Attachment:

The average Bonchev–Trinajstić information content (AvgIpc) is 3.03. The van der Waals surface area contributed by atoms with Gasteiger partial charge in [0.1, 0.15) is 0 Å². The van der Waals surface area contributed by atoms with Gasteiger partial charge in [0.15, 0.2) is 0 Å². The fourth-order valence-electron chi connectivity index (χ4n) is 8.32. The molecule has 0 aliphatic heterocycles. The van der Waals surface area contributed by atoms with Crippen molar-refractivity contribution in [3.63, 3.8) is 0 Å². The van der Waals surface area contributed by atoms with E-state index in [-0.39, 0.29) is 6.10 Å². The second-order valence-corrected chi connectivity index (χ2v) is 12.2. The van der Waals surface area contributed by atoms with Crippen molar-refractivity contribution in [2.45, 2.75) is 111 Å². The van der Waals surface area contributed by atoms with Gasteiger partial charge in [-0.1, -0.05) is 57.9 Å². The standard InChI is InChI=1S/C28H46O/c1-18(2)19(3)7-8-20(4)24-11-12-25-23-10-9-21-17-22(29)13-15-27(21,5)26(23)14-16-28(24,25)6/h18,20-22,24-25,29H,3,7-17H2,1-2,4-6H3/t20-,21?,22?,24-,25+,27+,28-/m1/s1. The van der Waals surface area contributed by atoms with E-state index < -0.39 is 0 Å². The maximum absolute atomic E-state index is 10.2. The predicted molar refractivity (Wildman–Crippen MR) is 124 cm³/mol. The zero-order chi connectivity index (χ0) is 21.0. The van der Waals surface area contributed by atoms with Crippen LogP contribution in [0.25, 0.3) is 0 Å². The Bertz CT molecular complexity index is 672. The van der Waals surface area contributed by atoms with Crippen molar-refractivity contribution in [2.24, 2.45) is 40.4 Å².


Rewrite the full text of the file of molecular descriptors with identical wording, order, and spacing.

The average Bonchev–Trinajstić information content (AvgIpc) is 3.03. The van der Waals surface area contributed by atoms with Gasteiger partial charge in [0.1, 0.15) is 0 Å². The van der Waals surface area contributed by atoms with Gasteiger partial charge in [0.15, 0.2) is 0 Å². The fourth-order valence-electron chi connectivity index (χ4n) is 8.32. The molecule has 0 aliphatic heterocycles. The van der Waals surface area contributed by atoms with Crippen molar-refractivity contribution in [3.63, 3.8) is 0 Å². The van der Waals surface area contributed by atoms with E-state index in [-0.39, 0.29) is 6.10 Å². The second-order valence-corrected chi connectivity index (χ2v) is 12.2. The van der Waals surface area contributed by atoms with Crippen molar-refractivity contribution in [2.45, 2.75) is 111 Å². The van der Waals surface area contributed by atoms with Gasteiger partial charge in [-0.1, -0.05) is 57.9 Å². The standard InChI is InChI=1S/C28H46O/c1-18(2)19(3)7-8-20(4)24-11-12-25-23-10-9-21-17-22(29)13-15-27(21,5)26(23)14-16-28(24,25)6/h18,20-22,24-25,29H,3,7-17H2,1-2,4-6H3/t20-,21?,22?,24-,25+,27+,28-/m1/s1. The van der Waals surface area contributed by atoms with E-state index < -0.39 is 0 Å². The maximum absolute atomic E-state index is 10.2. The predicted molar refractivity (Wildman–Crippen MR) is 124 cm³/mol. The zero-order chi connectivity index (χ0) is 21.0. The van der Waals surface area contributed by atoms with Crippen LogP contribution in [0.25, 0.3) is 0 Å². The Bertz CT molecular complexity index is 672. The van der Waals surface area contributed by atoms with Crippen molar-refractivity contribution in [2.24, 2.45) is 40.4 Å².